The Professional Contractors Group
(PCG) has announced today that it will support Geoff Jones of Arctic Systems in taking his landmark Section 660A case against HM Revenue and Customs to the Court of Appeal.
The case was originally heard by the Special Commissioners in June 2004 and appealed at the High Court in March this year. Mr Justice Park delivered his decision on 27 April, dismissing Jones’s appeal.
The formal judgment, which has since been handed down, agrees with the views of Special Commissioner Dr Nuala Brice, who had asserted that Diana Jones’s dividends were in fact income arising under an arrangement and that the exemption in Section 660A (6) should not apply. It also focuses on the issue of market rate salaries.
Announcing the decision to appeal, PCG chairman Simon Juden said, “We believe that this judgment undermines the self-assessment tax system by leaving a host of questions unanswered. It could affect hundreds of thousands of small family businesses who’ve shared the risk and hard work of running a business, expecting to share in the rewards.
We believe that this judgment undermines the self assessment tax system by leaving a host of questions unanswered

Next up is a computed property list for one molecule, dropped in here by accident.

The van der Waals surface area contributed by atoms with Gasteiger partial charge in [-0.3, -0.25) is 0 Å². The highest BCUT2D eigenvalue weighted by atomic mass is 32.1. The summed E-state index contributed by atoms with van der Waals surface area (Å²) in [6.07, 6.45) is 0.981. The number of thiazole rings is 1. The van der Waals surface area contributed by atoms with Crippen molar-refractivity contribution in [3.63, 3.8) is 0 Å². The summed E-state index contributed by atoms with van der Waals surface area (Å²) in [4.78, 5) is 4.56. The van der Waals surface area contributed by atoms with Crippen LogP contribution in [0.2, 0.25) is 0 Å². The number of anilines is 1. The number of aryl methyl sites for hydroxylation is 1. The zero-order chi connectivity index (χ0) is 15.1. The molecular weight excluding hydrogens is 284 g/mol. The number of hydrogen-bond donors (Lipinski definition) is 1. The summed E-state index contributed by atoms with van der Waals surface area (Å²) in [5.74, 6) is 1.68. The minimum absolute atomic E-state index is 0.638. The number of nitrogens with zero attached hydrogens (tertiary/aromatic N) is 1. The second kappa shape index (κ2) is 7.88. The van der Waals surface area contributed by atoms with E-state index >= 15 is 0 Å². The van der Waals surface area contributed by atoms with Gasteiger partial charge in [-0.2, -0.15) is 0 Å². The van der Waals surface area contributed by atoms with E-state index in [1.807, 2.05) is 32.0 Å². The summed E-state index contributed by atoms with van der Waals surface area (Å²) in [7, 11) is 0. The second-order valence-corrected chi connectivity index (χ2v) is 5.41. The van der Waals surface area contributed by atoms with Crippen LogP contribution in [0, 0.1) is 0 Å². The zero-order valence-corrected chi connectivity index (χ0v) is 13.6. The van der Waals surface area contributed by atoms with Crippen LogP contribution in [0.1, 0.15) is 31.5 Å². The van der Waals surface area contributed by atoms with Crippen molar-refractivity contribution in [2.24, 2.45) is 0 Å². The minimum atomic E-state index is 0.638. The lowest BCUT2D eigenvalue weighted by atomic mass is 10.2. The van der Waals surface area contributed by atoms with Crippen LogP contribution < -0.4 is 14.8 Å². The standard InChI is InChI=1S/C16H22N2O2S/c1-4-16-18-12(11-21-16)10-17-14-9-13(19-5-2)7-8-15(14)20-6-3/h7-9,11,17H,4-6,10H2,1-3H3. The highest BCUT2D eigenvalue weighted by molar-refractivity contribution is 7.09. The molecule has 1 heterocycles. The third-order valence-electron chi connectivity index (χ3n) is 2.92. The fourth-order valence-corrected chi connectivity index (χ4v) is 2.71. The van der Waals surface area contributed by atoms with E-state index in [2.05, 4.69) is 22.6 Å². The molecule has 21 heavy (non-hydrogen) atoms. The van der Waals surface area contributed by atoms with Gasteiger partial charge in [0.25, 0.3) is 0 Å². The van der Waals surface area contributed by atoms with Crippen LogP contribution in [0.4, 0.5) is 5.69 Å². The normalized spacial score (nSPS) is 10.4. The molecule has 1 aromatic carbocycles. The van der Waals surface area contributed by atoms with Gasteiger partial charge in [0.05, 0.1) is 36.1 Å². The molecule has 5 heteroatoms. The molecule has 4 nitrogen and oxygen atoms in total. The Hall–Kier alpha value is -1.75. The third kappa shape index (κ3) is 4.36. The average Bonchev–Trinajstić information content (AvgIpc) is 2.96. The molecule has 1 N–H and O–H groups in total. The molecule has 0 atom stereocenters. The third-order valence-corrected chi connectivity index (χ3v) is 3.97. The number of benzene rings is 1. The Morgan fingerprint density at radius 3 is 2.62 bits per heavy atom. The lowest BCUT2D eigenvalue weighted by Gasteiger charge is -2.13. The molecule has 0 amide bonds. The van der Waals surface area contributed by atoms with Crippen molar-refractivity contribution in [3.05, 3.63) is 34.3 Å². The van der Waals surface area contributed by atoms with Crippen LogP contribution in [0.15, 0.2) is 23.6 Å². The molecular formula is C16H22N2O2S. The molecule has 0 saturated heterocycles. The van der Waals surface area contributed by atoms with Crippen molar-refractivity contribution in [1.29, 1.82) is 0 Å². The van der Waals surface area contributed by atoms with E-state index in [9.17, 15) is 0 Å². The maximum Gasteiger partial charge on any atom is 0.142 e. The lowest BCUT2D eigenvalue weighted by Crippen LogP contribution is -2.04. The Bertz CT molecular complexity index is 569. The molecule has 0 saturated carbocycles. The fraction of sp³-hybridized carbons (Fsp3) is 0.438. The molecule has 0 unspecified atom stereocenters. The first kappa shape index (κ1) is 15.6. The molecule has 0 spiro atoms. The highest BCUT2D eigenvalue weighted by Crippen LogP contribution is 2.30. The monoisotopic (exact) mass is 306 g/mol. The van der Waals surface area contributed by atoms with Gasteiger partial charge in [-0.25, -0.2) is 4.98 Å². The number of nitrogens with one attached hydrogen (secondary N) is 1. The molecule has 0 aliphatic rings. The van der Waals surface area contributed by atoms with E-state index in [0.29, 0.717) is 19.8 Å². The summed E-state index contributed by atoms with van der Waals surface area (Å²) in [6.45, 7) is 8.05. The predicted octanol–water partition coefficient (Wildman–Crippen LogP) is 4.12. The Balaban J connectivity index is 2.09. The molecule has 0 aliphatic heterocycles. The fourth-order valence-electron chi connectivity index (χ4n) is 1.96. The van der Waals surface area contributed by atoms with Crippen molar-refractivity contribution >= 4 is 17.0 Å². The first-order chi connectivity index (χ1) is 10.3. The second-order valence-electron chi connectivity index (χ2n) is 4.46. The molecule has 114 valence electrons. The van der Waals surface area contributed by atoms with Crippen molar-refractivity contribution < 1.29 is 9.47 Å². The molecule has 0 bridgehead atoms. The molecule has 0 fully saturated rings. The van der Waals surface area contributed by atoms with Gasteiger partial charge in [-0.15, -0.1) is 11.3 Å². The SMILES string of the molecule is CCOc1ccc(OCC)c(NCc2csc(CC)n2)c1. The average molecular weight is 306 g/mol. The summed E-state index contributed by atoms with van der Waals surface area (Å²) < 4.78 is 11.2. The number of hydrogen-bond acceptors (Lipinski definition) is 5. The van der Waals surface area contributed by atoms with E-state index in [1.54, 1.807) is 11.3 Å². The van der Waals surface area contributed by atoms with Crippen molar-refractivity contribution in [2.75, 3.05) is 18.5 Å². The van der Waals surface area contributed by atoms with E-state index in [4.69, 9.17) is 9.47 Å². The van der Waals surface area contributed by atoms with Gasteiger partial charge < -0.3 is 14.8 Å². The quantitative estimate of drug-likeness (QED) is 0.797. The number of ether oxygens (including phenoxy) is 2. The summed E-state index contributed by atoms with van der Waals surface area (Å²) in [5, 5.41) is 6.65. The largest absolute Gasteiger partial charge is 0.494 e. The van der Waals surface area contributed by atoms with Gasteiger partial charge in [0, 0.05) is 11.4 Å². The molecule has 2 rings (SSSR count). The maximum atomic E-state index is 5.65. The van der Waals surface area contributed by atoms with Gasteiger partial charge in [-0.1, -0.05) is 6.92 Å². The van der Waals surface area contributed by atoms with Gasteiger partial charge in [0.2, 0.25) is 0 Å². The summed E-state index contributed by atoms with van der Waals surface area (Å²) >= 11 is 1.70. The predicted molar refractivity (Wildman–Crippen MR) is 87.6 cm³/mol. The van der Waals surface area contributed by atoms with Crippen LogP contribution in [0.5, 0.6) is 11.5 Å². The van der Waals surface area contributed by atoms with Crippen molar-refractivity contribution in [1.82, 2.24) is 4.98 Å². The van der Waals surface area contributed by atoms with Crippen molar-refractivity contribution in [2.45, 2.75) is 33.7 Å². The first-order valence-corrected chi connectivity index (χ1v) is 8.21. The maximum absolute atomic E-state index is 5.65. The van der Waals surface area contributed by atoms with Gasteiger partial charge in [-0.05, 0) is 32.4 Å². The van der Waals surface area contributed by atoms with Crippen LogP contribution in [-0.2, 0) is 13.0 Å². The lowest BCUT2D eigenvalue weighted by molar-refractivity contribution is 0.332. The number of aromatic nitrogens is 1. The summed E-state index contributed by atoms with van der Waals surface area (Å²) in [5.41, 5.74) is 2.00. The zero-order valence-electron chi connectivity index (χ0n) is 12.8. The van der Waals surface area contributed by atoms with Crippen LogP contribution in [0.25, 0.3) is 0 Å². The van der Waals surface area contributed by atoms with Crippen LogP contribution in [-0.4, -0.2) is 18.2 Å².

Simon Juden - PCG
“We are campaigning for clarity, consistency and common sense in regulation and legislation,” Dr Juden said, “and are pleased to have the generous support of leading tax barrister James Kessler QC, who believes that family businesses are being put in an impossible situation.
“I would also like to extend my thanks to Malcolm Gammie QC, Anne Redston, Accountax, Berg Kaprow Lewis, FSB, JSA, PCG members and members of the public for supporting this appeal. We hope that others who share our concerns will show their support by donating to PCG’s legal fund.”
Editors note (Feb 2012):
The original settlements legislation dates back to the 1930s and was subsequently updated first in 1988, when it became the more familiar Section 660. It was changed again in 2005 when it was updated and rewritten into its current form as Section 624 of the Income Tax (Trading and Other Income) Act (ITTOIA) 2005. See more information on the current settlements legislation.